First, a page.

19 July, 2008

FOI Act


Freedom of Information Act. Last Monday, Elkin Richardson hosted the Hon Chief Minister on his radio call-in programme “To the Point”. He treated him with all the respect that is his due as the head of our government. At no time did Elkin or any of the callers challenge the Hon Chief Minister, even when he said the most outrageous thing.

One particular exchange caused me concern. It is the subject of this post. Elkin asked the Chief Minister if he did not think it was time for the introduction of a Freedom of Information Act. The Chief Minister sounded as if he had been stunned by this question. He eventually replied with words to the following effect. “But, Elkin, you know that my government does not censure the news. Any radio or any newspaper in Anguilla is free to publish anything at all that they want. We do not need any Freedom of Information Act”. From which it became apparent that the Hon Chief Minister did not have the slightest idea what a Freedom of Information (FOI) Act is. I have kept quiet on the issue up to now. I wanted someone else to do the necessary explaining. However, I have not seen any newspaper, nor have I heard any radio station, attempting to clear up the matter. So, I am obliged to do so now, at the risk of appearing to pick on the chief minister.

The first point is that an FOI Act does not guarantee freedom of the press or freedom from censureship. That freedom is already guaranteed by law. The Constitution contains in section 11 all the guarantee of freedom of expression that we will ever need. We do not need an FOI Act to give that to us.

Freedom of information legislation is also sometimes called “open records” law. In the US it is described as “sunshine” law. The FOI Act is a law which sets rules on access to information or records held by government. Such laws define the legal process by which government information is required to be available to the public. Sweden’s Freedom of the Press Act of 1766 is thought to be the oldest of such laws. Today, over 70 countries around the world have it. Each State of the United States has its own law governing access to public documents of state and taxing entities. That is in addition to the FOI Act which governs records management of documents in the possession of the federal government. Other countries, particularly British Overseas Territories, are working towards introducing such laws.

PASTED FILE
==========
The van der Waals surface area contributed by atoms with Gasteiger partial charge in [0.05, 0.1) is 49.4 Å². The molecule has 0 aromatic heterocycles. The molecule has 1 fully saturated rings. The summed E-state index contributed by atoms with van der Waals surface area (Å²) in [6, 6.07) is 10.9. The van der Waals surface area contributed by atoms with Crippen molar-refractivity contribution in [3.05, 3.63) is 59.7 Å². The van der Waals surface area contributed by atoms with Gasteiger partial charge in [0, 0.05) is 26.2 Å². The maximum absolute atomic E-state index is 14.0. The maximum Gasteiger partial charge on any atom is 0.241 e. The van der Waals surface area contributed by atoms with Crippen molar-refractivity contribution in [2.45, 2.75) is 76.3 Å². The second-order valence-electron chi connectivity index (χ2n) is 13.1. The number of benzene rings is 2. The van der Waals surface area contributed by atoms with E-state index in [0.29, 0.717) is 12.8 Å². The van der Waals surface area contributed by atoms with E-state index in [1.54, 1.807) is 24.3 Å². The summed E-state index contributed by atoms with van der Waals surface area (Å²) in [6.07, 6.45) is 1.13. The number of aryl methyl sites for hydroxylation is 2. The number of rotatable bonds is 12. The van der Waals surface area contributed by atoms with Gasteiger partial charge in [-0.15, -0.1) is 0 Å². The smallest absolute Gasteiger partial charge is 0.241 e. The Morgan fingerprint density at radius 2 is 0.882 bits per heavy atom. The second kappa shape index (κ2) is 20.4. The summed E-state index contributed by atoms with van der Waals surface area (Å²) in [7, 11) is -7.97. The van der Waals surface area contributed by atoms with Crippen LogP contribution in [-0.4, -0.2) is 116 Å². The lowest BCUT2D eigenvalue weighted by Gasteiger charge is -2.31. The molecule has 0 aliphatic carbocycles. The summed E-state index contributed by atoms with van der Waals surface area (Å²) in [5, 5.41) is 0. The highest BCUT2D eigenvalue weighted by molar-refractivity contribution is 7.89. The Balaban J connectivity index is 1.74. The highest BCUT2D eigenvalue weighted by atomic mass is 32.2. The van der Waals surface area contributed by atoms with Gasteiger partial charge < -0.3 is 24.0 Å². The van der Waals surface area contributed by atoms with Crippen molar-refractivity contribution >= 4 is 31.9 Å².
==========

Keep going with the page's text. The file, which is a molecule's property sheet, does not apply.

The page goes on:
What FOI legislation does is to alter the burden of proof. Any citizen can find out what is on any file in which he is interested. The burden of proving that the matter should be kept confidential rests on the person who argues that it must be kept confidential. The assumption is that the public has a right to all information kept by government. You have the basic right to ask for and to obtain the information. You do not even have to give a reason why you want the document. But, if the information is not disclosed, a valid reason has to be given. If the reason is unacceptable, you can take it to court for the court to rule on it.

In many countries with FOI legislation, “privacy” or “data protection” laws may be part of the freedom of information legislation.

A related concept is “open meetings” legislation. This allows public access to government meetings, not just to the records of them. In some British Overseas Territories, meetings of the Land Development Commission and even of Executive Council are open to the press and public, within reason. In Anguilla, by contrast, everything done by every government agency is shrouded in secrecy.

Under our present system, each public servant swears an oath under the Official Secrets Act on becoming a public servant. It is this oath which is probably the cause of the problem that this legislation seeks to cure. By this oath of secrecy, the civil servant essentially swears never to reveal to anyone any matter that he or she learns about in the course of his or her duties. Everything in government becomes secret. This secrecy is then used as a cover for committing acts of prejudice and injustice upon the ordinary citizen. A public servant can put a false and prejudicial note on anyone’s file that will forever stop that person from progressing, in the sure knowledge that the victim will never get to find out about it. The result is that the island is overrun by half-crazed theories about what is going on in government.

I hope that the next time Elkin asks about the Freedom of Information Act, he will not be satisfied with an answer that is completely unrelated to the question.

Related previous posts:

Freedom of Information: Guest Editorial 5

Land Development Control Committee

Open Government

Too Much Information Can Be Dangerous for your Health


11 comments:

  1. The Overseas Territory of St. Helena is not a model of open government. But still, they have open ExCo meetings, with the option of going into executive session if they intend to discuss confidential matters.

    The Governor (who has far more responsibility and authority than any Governor in the Caribbean Overseas Territories, gives a detailed summary of what ExCo did, and it is printed in the paper that Friday.

    I note that the top story in our newspaper this week is a fawning advertorial for Sheriton Estates, which seems to have changed its name to Sheriva. I assume this is because the Sheraton Hotel people threatened them with an action for infringement, as some of us expected.